Efforts are needed to improve speed of operation. This topic includes fast movement of the equipment components during the unit process sequences with minimal dwell times during the unit process cycle. Examples of rapid operation speed in the machine tool area are the ultrahigh spindle speeds in milling and
turning centers. Additionally, providing minimal warm-up time from process start-up to operational steady state are critical to attaining rapid speed of operation and achieving consistency of part characteristics, such as dimensional control.
Efforts to provide highly reproducible, accurate positioning of production equipment component motions are needed to support the precision levels discussed in Chapter 13. Positional errors in processes lead to variations in product tolerances and quality. Errors in equipment motion locations, either on an absolute (based on one reference point) or incremental (based on sequential locations) base, often are additive in nature, with errors that are introduced early in the process sequence influencing positioning problems later in the unit process sequence (Tomizuka, 1989). The areas requiring emphasis are unit processes with multiple action sequences that possess several reference points that could be used for positioning.
Very rigid, stiff structural elements of unit process equipment are required, since these are primary factors determining positional accuracy and the level of precision inherent to the process.1 Required are innovative equipment designs that dampen vibrations (so that they are not transmitted to the tooling and workpiece), which originate from the process or external sources. For example, taking heavy machining cuts with nonideal coolant application and poor cutting tool conditions can result in self-induced ''chatter'' in the tooling and workpiece, often resulting in poor surface quality condition and dimensional variations in the machined part. Also, equipment designs that minimize thermal distortion due to nonuniform temperature variation that is caused by internal and external heat sources are needed so that the equipment can maintain positional accuracy during all phases of equipment operation.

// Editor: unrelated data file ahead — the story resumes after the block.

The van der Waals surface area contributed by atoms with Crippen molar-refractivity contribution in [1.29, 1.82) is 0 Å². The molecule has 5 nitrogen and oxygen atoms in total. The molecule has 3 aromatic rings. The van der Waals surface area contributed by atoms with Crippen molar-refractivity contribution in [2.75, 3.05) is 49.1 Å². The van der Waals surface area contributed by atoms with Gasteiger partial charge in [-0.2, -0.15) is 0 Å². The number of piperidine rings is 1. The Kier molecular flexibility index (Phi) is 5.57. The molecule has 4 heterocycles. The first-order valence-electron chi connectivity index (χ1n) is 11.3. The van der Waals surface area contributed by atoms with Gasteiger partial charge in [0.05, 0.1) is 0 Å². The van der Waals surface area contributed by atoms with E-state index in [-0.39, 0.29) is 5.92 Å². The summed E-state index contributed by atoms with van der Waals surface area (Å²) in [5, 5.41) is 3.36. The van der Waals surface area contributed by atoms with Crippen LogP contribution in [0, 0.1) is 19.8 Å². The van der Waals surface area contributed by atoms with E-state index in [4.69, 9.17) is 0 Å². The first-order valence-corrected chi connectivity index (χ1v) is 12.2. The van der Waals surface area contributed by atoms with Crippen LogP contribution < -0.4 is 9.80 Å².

Developing unit process equipment that can readily and rapidly change the operation format and tooling for a variety of parts is critical to the competitiveness of a unit process. Achieving short job-to-job setup times; flexible, versatile tooling and fixtures; and multiple process capability is important. Current trends in small-lot-size manufacturing place even greater emphasis on these aspects of equipment design.
The development and maintenance of the skill base needed to operate unit process equipment efficiently is a constant challenge in manufacturing. Equipment design should lend itself to efficient training of both operators and maintenance personnel. There are opportunities to improve the unit process
equipment design so that it is user friendly for the operation and maintenance aspects of the process. For example, designs that are compatible with control features, requiring minimal intervention during operation, are needed. Considerations that override all others are to develop equipment that is safe to operate and imposes no harmful effect on the workers or environment.
Eagar, T., and C. Fine. 1992. Does the drop in manufacturing employment mean we're less competitive? Leaders for Manufacturing Program Newsletter. Boston, Massachusetts: Massachusetts Institute of Technology.
Slocum, A.H. 1992. Precision Machine Design. Englewood Cliffs, New Jersey: Prentice Hall.
Tomizuka, M. 1989. Design of digital tracking controllers for manufacturing applications. American Society of Mechanical Engineers Manufacturing Review 2(2): 82-90.